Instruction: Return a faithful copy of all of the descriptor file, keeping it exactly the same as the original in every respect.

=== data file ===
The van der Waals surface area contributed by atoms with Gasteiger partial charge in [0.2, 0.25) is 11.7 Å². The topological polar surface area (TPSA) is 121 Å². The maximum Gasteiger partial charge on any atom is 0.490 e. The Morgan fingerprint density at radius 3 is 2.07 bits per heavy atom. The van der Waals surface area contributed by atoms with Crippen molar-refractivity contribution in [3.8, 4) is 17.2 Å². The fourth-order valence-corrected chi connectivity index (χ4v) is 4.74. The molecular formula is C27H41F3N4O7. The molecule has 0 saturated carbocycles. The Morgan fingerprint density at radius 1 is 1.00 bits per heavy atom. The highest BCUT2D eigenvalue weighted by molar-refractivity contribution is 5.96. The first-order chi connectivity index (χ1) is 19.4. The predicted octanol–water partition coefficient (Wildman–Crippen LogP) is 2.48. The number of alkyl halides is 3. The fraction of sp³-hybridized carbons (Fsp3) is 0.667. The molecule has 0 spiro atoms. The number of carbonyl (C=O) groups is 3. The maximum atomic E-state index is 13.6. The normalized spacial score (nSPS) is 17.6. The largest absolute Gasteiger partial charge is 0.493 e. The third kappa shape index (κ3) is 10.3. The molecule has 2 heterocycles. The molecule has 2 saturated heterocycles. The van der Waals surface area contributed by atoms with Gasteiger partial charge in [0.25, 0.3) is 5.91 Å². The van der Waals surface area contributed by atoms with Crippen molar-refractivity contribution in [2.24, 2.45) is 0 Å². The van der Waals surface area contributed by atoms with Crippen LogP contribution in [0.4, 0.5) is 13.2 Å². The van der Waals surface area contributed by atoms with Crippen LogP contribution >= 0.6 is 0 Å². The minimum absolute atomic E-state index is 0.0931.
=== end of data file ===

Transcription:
The van der Waals surface area contributed by atoms with Gasteiger partial charge in [0.2, 0.25) is 11.7 Å². The topological polar surface area (TPSA) is 121 Å². The maximum Gasteiger partial charge on any atom is 0.490 e. The Morgan fingerprint density at radius 3 is 2.07 bits per heavy atom. The van der Waals surface area contributed by atoms with Crippen molar-refractivity contribution in [3.8, 4) is 17.2 Å². The fourth-order valence-corrected chi connectivity index (χ4v) is 4.74. The molecular formula is C27H41F3N4O7. The molecule has 0 saturated carbocycles. The Morgan fingerprint density at radius 1 is 1.00 bits per heavy atom. The highest BCUT2D eigenvalue weighted by molar-refractivity contribution is 5.96. The first-order chi connectivity index (χ1) is 19.4. The predicted octanol–water partition coefficient (Wildman–Crippen LogP) is 2.48. The number of alkyl halides is 3. The fraction of sp³-hybridized carbons (Fsp3) is 0.667. The molecule has 0 spiro atoms. The number of carbonyl (C=O) groups is 3. The maximum atomic E-state index is 13.6. The normalized spacial score (nSPS) is 17.6. The largest absolute Gasteiger partial charge is 0.493 e. The third kappa shape index (κ3) is 10.3. The molecule has 2 heterocycles. The molecule has 2 saturated heterocycles. The van der Waals surface area contributed by atoms with Gasteiger partial charge in [0.25, 0.3) is 5.91 Å². The van der Waals surface area contributed by atoms with Crippen molar-refractivity contribution in [2.24, 2.45) is 0 Å². The van der Waals surface area contributed by atoms with Crippen LogP contribution in [0.4, 0.5) is 13.2 Å². The van der Waals surface area contributed by atoms with Crippen LogP contribution >= 0.6 is 0 Å². The minimum absolute atomic E-state index is 0.0931.